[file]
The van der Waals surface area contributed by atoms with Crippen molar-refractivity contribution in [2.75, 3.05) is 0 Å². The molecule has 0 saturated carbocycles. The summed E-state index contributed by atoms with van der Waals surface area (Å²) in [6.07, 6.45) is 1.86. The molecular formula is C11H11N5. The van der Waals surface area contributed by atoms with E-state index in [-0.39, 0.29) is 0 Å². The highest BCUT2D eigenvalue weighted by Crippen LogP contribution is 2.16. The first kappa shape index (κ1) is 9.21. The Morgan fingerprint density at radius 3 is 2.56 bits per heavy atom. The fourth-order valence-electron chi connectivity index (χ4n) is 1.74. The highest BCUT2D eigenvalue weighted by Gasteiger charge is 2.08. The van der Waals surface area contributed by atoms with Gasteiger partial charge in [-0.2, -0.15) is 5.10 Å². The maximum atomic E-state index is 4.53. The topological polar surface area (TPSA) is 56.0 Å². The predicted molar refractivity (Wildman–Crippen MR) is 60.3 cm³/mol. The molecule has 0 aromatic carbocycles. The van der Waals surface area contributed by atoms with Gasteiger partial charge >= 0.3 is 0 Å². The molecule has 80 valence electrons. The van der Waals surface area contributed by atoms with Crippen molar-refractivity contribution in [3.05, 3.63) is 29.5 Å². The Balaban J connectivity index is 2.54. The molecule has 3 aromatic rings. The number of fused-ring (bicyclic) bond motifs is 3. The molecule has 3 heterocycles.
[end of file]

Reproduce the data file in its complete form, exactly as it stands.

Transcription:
The van der Waals surface area contributed by atoms with Crippen molar-refractivity contribution in [2.75, 3.05) is 0 Å². The molecule has 0 saturated carbocycles. The summed E-state index contributed by atoms with van der Waals surface area (Å²) in [6.07, 6.45) is 1.86. The molecular formula is C11H11N5. The van der Waals surface area contributed by atoms with E-state index in [-0.39, 0.29) is 0 Å². The highest BCUT2D eigenvalue weighted by Crippen LogP contribution is 2.16. The first kappa shape index (κ1) is 9.21. The Morgan fingerprint density at radius 3 is 2.56 bits per heavy atom. The fourth-order valence-electron chi connectivity index (χ4n) is 1.74. The highest BCUT2D eigenvalue weighted by Gasteiger charge is 2.08. The van der Waals surface area contributed by atoms with Gasteiger partial charge in [-0.2, -0.15) is 5.10 Å². The maximum atomic E-state index is 4.53. The topological polar surface area (TPSA) is 56.0 Å². The predicted molar refractivity (Wildman–Crippen MR) is 60.3 cm³/mol. The molecule has 0 aromatic carbocycles. The van der Waals surface area contributed by atoms with Gasteiger partial charge >= 0.3 is 0 Å². The molecule has 80 valence electrons. The van der Waals surface area contributed by atoms with Crippen molar-refractivity contribution in [3.05, 3.63) is 29.5 Å². The Balaban J connectivity index is 2.54. The molecule has 3 aromatic rings. The number of fused-ring (bicyclic) bond motifs is 3. The molecule has 3 heterocycles.